Arkansas State University, M.A.
Northwestern College, B.A.
Dan Addington lives and works in Chicago, and his work has been exhibited in numerous group and solo exhibitions across the US. He has been represented by The Rymer Gallery in Nashville, Aliya|Linstrum Gallery in Atlanta, Lowe Gallery in Atlanta, Malton Gallery in Cincinnati, and Oglvie/Pertl in Chicago. Addington is the owner and director of Addington Gallery in Chicago. His work can be found in numerous public and private collections across the US.
Addington is known for his work with wax and tar, and often lectures on encaustic painting, an ancient technique that involves molten beeswax.
Addington's paintings often include combinations of anatomical imagery, archaic symbolism, and spiritual iconography. The works are created using a variety of materials that emphasize the paintings as visceral objects with an evocative physical presence. These materials are meant to recall and engage the physical body, and with the accompanying image, evoke a meditational response from the viewer. Through a mixed use of painterly languages, these works explore the nature of mortality, express a sense of loss, and address mankind's desire to locate spiritual meaning.
In the past few years, travels in Europe and Ireland have had a profound visual effect on my work. Upon returning from that first trip, I began a series of paintings initially inspired by events and imagery experienced there. These influences were coupled with my own interest in medieval and gothic forms, historical European religious subject matter, and European history. With this new body of paintings I began to aggressively explore the use of alternative, often organic materials like wax, tar, wood, and fabric to achieve a more elemental and tactile connection with the work. The exploration of ideas about memory, history, and the passage of time have become an important part of this process.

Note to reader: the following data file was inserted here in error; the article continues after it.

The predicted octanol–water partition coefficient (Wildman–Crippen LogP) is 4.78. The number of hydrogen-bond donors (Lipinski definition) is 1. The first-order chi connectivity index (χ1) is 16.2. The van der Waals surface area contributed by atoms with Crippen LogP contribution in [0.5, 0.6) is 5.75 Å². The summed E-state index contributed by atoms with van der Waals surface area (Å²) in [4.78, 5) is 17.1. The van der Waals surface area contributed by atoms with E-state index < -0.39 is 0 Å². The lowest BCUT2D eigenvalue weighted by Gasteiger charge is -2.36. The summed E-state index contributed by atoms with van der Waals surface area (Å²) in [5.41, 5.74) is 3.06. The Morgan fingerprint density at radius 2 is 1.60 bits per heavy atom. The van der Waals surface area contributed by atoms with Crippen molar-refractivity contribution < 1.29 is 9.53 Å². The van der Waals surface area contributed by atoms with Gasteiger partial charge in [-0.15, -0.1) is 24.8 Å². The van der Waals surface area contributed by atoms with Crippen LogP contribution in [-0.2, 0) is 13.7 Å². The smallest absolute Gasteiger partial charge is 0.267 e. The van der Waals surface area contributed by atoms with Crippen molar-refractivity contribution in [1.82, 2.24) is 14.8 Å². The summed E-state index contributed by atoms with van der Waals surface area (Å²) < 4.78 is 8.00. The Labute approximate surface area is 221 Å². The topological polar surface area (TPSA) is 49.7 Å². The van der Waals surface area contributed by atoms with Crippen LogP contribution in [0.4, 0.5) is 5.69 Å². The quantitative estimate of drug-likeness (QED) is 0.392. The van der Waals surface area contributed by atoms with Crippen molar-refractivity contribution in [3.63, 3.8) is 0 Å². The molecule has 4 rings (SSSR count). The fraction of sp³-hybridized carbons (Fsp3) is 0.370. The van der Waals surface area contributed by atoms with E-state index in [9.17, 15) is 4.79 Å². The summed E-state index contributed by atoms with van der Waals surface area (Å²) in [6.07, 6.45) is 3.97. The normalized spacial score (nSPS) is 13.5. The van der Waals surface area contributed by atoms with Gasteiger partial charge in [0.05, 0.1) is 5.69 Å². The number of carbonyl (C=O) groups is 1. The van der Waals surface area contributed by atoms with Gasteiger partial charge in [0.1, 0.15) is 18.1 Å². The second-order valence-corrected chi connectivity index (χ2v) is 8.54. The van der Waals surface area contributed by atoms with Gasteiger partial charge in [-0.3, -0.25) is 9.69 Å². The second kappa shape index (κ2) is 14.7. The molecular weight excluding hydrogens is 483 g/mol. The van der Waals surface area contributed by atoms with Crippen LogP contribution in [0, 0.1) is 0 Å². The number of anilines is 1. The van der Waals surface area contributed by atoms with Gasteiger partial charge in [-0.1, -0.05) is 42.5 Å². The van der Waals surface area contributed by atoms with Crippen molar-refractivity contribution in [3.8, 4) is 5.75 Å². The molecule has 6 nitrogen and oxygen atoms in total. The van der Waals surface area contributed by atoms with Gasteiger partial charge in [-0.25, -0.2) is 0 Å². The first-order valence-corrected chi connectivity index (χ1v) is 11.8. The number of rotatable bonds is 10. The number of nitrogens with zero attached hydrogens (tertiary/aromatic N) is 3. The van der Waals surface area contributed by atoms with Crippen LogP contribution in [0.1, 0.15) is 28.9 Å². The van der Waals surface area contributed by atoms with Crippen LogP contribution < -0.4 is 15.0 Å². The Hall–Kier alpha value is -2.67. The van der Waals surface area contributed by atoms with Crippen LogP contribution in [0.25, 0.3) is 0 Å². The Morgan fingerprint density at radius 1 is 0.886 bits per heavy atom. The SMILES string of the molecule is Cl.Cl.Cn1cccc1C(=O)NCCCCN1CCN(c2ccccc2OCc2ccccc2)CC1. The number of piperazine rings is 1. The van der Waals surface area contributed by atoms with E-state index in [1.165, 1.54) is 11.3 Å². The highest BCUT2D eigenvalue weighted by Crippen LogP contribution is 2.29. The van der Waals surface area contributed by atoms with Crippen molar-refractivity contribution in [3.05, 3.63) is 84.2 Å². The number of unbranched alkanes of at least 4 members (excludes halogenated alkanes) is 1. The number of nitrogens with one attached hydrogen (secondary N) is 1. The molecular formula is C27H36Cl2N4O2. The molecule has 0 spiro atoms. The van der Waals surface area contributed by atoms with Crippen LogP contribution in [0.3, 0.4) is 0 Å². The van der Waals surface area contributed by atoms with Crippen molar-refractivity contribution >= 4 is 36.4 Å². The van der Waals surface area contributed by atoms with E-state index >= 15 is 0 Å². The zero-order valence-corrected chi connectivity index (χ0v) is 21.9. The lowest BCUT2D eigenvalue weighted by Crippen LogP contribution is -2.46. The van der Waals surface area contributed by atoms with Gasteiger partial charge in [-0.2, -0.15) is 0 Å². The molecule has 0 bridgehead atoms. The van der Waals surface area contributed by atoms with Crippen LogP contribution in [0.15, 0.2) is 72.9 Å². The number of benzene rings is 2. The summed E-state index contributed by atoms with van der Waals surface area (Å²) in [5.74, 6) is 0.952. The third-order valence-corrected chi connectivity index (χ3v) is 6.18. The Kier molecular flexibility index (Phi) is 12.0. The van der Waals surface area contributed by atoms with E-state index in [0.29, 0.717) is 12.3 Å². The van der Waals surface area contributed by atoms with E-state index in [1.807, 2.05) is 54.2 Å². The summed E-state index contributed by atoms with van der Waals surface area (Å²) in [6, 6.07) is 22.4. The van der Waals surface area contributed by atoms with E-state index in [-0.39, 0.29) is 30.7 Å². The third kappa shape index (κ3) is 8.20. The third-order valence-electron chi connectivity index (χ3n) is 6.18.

My paintings often include combinations of anatomical imagery, memorial sculpture, historical symbolism, and religious iconography. The works are created using deep supports, like boxes, which stand out from the wall and assert themselves in the viewer's space. In many cases, the physical qualities of the work are meant to suggest the physical weightiness associated with monuments and memorial sculpture.
Collaged materials, including heavy fabrics and printed matter, contribute to the initial surface of the work. After this weathered, heavily worked, abstract surface is established, it is sealed in a layer of beeswax, and the more figurative elements of the imagery are rendered in tar and varnish. The organic qualities of the wood, wax, and tar communicate a feeling of timelessness. I believe that the processes of building, weathering, eroding and layering are important to the work's identity -- it creates a history that can be traced, investigated, and experienced by the viewer. The materials and processes used emphasize the paintings as visceral objects with a physical presence that recalls and engages the viewer's physical body.
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